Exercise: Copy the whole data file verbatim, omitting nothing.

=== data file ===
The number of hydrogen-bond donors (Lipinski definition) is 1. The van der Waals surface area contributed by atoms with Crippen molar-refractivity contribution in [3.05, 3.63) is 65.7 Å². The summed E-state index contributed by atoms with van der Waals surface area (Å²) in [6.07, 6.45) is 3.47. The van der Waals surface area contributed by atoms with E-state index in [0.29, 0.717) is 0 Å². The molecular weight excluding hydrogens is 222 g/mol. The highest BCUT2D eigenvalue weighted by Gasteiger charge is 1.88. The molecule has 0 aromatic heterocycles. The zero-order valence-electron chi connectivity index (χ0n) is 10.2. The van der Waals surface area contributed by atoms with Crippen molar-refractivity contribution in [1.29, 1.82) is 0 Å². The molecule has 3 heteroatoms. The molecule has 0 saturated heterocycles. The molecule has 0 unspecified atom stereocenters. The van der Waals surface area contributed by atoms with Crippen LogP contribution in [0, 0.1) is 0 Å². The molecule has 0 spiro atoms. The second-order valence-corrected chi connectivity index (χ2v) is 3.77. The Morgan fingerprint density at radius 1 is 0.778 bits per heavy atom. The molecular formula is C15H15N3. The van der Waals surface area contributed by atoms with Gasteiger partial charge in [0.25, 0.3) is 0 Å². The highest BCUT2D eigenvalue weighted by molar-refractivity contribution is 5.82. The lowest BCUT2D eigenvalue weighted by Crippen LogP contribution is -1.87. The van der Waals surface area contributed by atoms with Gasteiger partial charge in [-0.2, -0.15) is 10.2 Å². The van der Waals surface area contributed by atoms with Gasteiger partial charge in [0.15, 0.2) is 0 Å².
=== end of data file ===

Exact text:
The number of hydrogen-bond donors (Lipinski definition) is 1. The van der Waals surface area contributed by atoms with Crippen molar-refractivity contribution in [3.05, 3.63) is 65.7 Å². The summed E-state index contributed by atoms with van der Waals surface area (Å²) in [6.07, 6.45) is 3.47. The van der Waals surface area contributed by atoms with E-state index in [0.29, 0.717) is 0 Å². The molecular weight excluding hydrogens is 222 g/mol. The highest BCUT2D eigenvalue weighted by Gasteiger charge is 1.88. The molecule has 0 aromatic heterocycles. The zero-order valence-electron chi connectivity index (χ0n) is 10.2. The van der Waals surface area contributed by atoms with Crippen molar-refractivity contribution in [1.29, 1.82) is 0 Å². The molecule has 3 heteroatoms. The molecule has 0 saturated heterocycles. The molecule has 0 unspecified atom stereocenters. The van der Waals surface area contributed by atoms with Crippen LogP contribution in [0, 0.1) is 0 Å². The molecule has 0 spiro atoms. The second-order valence-corrected chi connectivity index (χ2v) is 3.77. The Morgan fingerprint density at radius 1 is 0.778 bits per heavy atom. The molecular formula is C15H15N3. The van der Waals surface area contributed by atoms with Gasteiger partial charge in [0.25, 0.3) is 0 Å². The highest BCUT2D eigenvalue weighted by molar-refractivity contribution is 5.82. The lowest BCUT2D eigenvalue weighted by Crippen LogP contribution is -1.87. The van der Waals surface area contributed by atoms with Gasteiger partial charge in [-0.2, -0.15) is 10.2 Å². The van der Waals surface area contributed by atoms with Gasteiger partial charge in [0.15, 0.2) is 0 Å².